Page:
Ice, designed by Daniel Libeskind for Lasvit.

Ice, designed by Daniel Libeskind for Lasvit.

Credit: Ian Volner


We were walking through the Zona Tortona—the old industrial district of Milan, where dozens of exhibitions pop up during the city’s frenzied Design Week—when a colleague started playing a dance tune over his mobile phone. The song was featured in La Grande Belleza, a recent Italian film about the country’s compulsive party lifestyle. “Just getting in the right mood,” he said.

The pulse quickens, the heads swims, the gall rises: Milan is in full Salone, as the international design fair takes over the towns with hundreds of exhibitions, countless new prodects, and a full complement of events for the eager design enthusiasts that descend on the city. Like a steaming plate of carbonara, it scarcely matters where you start, since you’ll never finish. We kicked things off at the Triennale Design Museum.

"Italian Design Beyond the Crisis," at Milan's Triennale Design Museum.

"Italian Design Beyond the Crisis," at Milan's Triennale Design Museum.

Credit: Ian Volner


Along with an elaborate glass and lighting installation from Blackbody and well-crafted shows from Korea and Hong Kong, the real show stopper was the retrospective "Italian Design Beyond the Crisis," a look at how the field has fared amidst the peculiar historical conditions confronting the country over the last seven decades. Austere desks and renderings by Gio Ponti; the compellingly enigmatic work of Gaetano Pesci; and heaps of pieces by lesser lights demonstrated design’s response to Italy’s changing politics and its alternating cycles of boom and bust.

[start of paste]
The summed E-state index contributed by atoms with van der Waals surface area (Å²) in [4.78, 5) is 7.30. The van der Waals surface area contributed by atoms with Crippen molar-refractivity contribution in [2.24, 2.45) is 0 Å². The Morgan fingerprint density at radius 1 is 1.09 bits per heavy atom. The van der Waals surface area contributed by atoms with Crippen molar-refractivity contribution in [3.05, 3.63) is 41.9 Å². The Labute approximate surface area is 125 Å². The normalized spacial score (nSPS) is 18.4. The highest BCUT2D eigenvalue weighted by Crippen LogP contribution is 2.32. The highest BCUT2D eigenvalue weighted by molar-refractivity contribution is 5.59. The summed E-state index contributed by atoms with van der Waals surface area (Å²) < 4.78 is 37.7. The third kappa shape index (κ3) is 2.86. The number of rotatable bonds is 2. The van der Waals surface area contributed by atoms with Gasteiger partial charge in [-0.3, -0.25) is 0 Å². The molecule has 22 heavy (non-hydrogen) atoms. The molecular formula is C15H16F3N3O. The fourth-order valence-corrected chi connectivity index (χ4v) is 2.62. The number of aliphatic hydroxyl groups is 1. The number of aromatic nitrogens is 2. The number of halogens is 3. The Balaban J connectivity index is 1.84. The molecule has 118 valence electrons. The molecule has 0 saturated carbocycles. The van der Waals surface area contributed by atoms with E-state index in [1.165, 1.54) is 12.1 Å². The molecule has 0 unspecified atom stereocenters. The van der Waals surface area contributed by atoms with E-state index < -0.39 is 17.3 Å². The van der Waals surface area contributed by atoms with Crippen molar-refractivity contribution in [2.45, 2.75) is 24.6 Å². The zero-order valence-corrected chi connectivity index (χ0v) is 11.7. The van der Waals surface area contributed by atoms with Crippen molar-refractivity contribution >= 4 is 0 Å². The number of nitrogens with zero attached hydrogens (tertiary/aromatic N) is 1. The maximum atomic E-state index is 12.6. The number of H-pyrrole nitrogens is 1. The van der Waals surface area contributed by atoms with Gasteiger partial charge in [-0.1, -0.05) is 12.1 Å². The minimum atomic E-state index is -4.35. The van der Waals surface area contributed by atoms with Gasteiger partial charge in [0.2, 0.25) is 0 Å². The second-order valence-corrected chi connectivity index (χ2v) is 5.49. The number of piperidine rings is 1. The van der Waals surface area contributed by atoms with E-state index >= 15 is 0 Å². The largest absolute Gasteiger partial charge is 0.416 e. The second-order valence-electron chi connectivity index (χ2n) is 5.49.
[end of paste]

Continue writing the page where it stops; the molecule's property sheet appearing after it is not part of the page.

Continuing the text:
Archives, a collection of wallpaper designs by Studio Job.

Archives, a collection of wallpaper designs by Studio Job.

Credit: Ian Volner


From the Triennale it was down to Tortona, where the old loft spaces accommodate the kind of immersive installations that won’t fit in the narrow booths of the Salone proper out at the Milan fairgrounds. Studio Job’s wacky floor-to-ceiling wallpaper was so charming we felt bad walking on it; lighting specialist Lasvit’s "Emotions" show, with work from Daniel Libeskind, AIA, Jakub Nepraš and others, was soothingly meditative. But as ever, the crowd favorite was Moooi, where the always charming Marcel Wanders was greeted guests with a specialty cocktail of his own invention: a gin and ginger beer combo that proved to be as light and insouciant as its creator.

Marcel Wanders's newest bedroom set design for Moooi, the Dutch furniture and lighting design venture he started with Casper Vissers in 2001.

Marcel Wanders's newest bedroom set design for Moooi, the Dutch furniture and lighting design venture he started with Casper Vissers in 2001.

Credit: Ian Volner